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President-elect Trump’s selection of Exxon Mobil chief executive Rex Tillerson as his nominee for secretary of state is proving his most controversial yet.

Some of this may be due to the fact that Democratic efforts to damage Trump are reaching a sort of pre-inauguration crescendo, and to the Left’s reflexive dislike of business people, especially those working for the bogeyman, Big Oil.

But there are other more respectable reasons that questions are being raised. Skeptics want to know whether Tillerson would continue to act in Exxon Mobil’s interests, for example by pressing for an end to economic sanctions against Russia, where the oil giant has major interests. They are, too, raising concerns over Tillerson’s lack of previous diplomatic or other government experience, although he appears to be highly adept at the diplomacy of international business and is affiliated with a serious foreign policy think-tank, the Center for Strategic and International Studies.

These proper questions are ones on which Tillerson, a thoughtful, intelligent, and evidently capable man, seems likely to be able to provide compelling reassurances to Congress. But there is a much bigger question being raised by key senators about the precise nature of Tillerson’s relations with Russia and, more particularly, with President Vladimir Putin.

That Tillerson has a personal rapport with Putin should not be disqualifying, and might be regarded as a considerable asset. It could help both in dealing with the Russian and in persuading a President Trump to be less apparently accommodating of the tyrant in the Kremlin.

President Obama and his one-time secretary of state, Hillary Clinton, sought a “reset” with Russia. The fact they failed abjectly does not mean it was bad policy; just as Washington once thawed relations with China to counter Soviet aggression, so it might now help to have better relations with Moscow to tackle the dirigiste dictators in Beijing. Having Tillerson at State, getting on with Putin, could be advantageous.

But there are clear questions that need to be answered by a man of whom the Wall Street Journal this month wrote, “Friends and associates said few U.S. citizens are closer to Mr. Putin than Mr. Tillerson.” The precise nature of Tillerson’s ties to Putin matter. They deserve thorough examination during the confirmation process. Senators should not prematurely rule Tillerson out, but they should also be satisfied with what they see and hear before confirming him.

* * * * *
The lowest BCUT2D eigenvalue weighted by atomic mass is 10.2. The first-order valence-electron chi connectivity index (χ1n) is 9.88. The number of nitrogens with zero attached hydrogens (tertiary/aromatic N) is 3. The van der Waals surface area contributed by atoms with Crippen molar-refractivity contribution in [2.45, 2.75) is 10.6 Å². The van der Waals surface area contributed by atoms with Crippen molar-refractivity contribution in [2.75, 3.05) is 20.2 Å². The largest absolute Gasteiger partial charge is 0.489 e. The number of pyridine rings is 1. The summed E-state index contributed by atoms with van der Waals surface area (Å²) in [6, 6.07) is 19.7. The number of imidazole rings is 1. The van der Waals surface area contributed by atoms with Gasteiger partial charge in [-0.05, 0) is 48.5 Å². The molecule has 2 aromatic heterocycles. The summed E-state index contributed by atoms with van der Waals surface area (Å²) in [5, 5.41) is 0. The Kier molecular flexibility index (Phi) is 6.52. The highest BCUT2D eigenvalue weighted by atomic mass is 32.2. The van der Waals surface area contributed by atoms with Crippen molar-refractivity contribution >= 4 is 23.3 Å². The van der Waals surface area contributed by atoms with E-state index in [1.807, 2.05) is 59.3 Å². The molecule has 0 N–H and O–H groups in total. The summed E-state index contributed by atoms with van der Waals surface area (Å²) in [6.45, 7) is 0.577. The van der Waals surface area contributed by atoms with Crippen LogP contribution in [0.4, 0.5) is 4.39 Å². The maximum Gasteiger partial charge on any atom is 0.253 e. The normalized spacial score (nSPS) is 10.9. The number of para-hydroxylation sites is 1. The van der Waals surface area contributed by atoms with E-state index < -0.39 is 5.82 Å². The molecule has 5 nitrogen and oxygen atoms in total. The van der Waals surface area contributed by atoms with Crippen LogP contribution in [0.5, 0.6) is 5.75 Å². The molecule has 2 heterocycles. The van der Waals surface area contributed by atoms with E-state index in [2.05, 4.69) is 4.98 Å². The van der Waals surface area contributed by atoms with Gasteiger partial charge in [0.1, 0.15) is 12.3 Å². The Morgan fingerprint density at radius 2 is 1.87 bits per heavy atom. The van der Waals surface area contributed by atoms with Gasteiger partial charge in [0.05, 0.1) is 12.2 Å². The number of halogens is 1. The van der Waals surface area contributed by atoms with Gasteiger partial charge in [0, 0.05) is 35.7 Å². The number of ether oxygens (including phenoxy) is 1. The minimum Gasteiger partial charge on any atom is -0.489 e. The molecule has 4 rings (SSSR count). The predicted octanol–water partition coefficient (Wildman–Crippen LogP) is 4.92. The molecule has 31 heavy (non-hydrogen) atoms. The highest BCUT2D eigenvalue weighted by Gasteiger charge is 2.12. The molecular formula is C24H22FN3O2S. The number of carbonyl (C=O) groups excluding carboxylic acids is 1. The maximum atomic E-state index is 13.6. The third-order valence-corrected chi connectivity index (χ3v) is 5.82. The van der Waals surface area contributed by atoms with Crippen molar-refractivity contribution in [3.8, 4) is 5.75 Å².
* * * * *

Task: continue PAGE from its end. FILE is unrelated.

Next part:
Trump has been consistently sympathetic toward Putin. Even though inconsistency has marked his views on many other issues, the president-elect has been unwavering in his refusal to say anything to which Russia’s leader might object. America does not need a secretary of state who would magnify this peculiar sympathy. Trump’s team seems to understand that Putin is now a liability, and defends him as someone who is not afraid to tell Putin “no.”

It is very much in Tillerson’s favor that his nomination is strongly supported by former Defense Secretary Bob Gates and former Secretaries of State James Baker and Condoleezza Rice. Gates, a loyal servant of America under Presidents Bush and Obama, is no flatterer, having once disparaged Trump as “willfully ignorant” of world affairs. And he is clear-eyed about Putin’s aggressions. But one cannot neglect to mention that Gates and Rice run a consulting firm, of which Tillerson is a client.

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Russia under Putin is a dark and menacing nation run by an amoral oligarchy. Proximity to Putin entails proximity to wars of aggression, likely war crimes (most recently in Syria), imprisonment of critics on trumped-up charges, and assassinations and kidnappings at home and abroad — just as in the old Soviet days.

In his confirmation hearings, Tillerson should be asked for his beliefs about Putin’s annexation of Crimea. As chief executive of Exxon Mobil, he declared neutrality on the matter, saying, “We don’t take sides in any geopolitical events.” That was acceptable then, but now his own view matters. Tillerson should also be pressed for his opinion on whether (and if so, why) Russia has become America’s primary geopolitical foe. There is no clearly right answer to this question, but we need to know what Tillerson thinks.

Putin gave Tillerson an official Russian government award, the Order of Friendship. Previous recipients include artists, architects and world chess champion Anatoly Karpov, but also Andrei Lugovoi, suspected in the poisoning assassination of Putin critic Alexander Litvinenko in London, and George Blake, the British Soviet spy whose treason may have led to the execution of 40 Western intelligence assets during the Cold War.

Tillerson can emerge from his confirmation hearings with his reputation enhanced and with senators confident in Trump’s choice. But they will not do so unless he is cogent and convincing in dealing with the question of Russia, and in allaying concerns that America’s relations with that rogue state have suddenly taken a sharp and disquieting turn.

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